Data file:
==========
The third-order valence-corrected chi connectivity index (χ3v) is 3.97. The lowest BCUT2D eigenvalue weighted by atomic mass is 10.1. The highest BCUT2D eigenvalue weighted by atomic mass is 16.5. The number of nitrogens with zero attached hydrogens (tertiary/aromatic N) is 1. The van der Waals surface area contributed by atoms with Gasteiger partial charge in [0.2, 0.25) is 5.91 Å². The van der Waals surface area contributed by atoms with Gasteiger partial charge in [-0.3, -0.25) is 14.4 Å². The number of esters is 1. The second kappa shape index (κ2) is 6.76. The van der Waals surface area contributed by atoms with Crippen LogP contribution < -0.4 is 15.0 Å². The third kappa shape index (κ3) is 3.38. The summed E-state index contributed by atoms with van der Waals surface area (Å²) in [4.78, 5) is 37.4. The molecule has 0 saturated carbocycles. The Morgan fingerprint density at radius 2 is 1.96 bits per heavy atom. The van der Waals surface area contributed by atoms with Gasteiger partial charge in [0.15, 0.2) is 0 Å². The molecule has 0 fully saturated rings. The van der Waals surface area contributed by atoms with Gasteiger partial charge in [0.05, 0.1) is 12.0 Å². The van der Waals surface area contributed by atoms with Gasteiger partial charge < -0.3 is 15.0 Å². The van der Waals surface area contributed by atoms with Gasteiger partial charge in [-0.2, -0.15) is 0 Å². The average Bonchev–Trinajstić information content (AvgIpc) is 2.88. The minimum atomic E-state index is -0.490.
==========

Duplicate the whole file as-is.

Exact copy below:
The third-order valence-corrected chi connectivity index (χ3v) is 3.97. The lowest BCUT2D eigenvalue weighted by atomic mass is 10.1. The highest BCUT2D eigenvalue weighted by atomic mass is 16.5. The number of nitrogens with zero attached hydrogens (tertiary/aromatic N) is 1. The van der Waals surface area contributed by atoms with Gasteiger partial charge in [0.2, 0.25) is 5.91 Å². The van der Waals surface area contributed by atoms with Gasteiger partial charge in [-0.3, -0.25) is 14.4 Å². The number of esters is 1. The second kappa shape index (κ2) is 6.76. The van der Waals surface area contributed by atoms with Crippen LogP contribution < -0.4 is 15.0 Å². The third kappa shape index (κ3) is 3.38. The summed E-state index contributed by atoms with van der Waals surface area (Å²) in [4.78, 5) is 37.4. The molecule has 0 saturated carbocycles. The Morgan fingerprint density at radius 2 is 1.96 bits per heavy atom. The van der Waals surface area contributed by atoms with Gasteiger partial charge in [0.15, 0.2) is 0 Å². The molecule has 0 fully saturated rings. The van der Waals surface area contributed by atoms with Gasteiger partial charge in [0.05, 0.1) is 12.0 Å². The van der Waals surface area contributed by atoms with Gasteiger partial charge < -0.3 is 15.0 Å². The van der Waals surface area contributed by atoms with Gasteiger partial charge in [-0.2, -0.15) is 0 Å². The average Bonchev–Trinajstić information content (AvgIpc) is 2.88. The minimum atomic E-state index is -0.490.